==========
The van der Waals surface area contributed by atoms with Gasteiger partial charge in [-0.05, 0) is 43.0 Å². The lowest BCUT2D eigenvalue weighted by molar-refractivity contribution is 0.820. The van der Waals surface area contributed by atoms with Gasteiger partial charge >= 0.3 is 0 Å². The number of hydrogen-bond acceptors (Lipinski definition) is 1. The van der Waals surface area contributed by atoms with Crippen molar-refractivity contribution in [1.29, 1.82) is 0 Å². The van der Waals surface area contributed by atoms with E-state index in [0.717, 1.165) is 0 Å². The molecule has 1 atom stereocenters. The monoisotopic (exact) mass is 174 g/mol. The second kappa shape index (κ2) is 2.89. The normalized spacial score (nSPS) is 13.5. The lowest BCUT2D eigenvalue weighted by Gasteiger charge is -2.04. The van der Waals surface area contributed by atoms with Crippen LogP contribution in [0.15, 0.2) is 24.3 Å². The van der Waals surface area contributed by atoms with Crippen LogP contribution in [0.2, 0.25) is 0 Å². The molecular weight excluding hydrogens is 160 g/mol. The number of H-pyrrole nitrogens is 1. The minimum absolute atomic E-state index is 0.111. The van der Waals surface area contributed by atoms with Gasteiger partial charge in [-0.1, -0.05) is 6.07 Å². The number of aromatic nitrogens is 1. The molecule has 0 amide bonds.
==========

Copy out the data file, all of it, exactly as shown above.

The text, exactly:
The van der Waals surface area contributed by atoms with Gasteiger partial charge in [-0.05, 0) is 43.0 Å². The lowest BCUT2D eigenvalue weighted by molar-refractivity contribution is 0.820. The van der Waals surface area contributed by atoms with Gasteiger partial charge >= 0.3 is 0 Å². The number of hydrogen-bond acceptors (Lipinski definition) is 1. The van der Waals surface area contributed by atoms with Crippen molar-refractivity contribution in [1.29, 1.82) is 0 Å². The van der Waals surface area contributed by atoms with E-state index in [0.717, 1.165) is 0 Å². The molecule has 1 atom stereocenters. The monoisotopic (exact) mass is 174 g/mol. The second kappa shape index (κ2) is 2.89. The normalized spacial score (nSPS) is 13.5. The lowest BCUT2D eigenvalue weighted by Gasteiger charge is -2.04. The van der Waals surface area contributed by atoms with Crippen LogP contribution in [0.15, 0.2) is 24.3 Å². The van der Waals surface area contributed by atoms with Crippen LogP contribution in [0.2, 0.25) is 0 Å². The molecular weight excluding hydrogens is 160 g/mol. The number of H-pyrrole nitrogens is 1. The minimum absolute atomic E-state index is 0.111. The van der Waals surface area contributed by atoms with Gasteiger partial charge in [-0.1, -0.05) is 6.07 Å². The number of aromatic nitrogens is 1. The molecule has 0 amide bonds.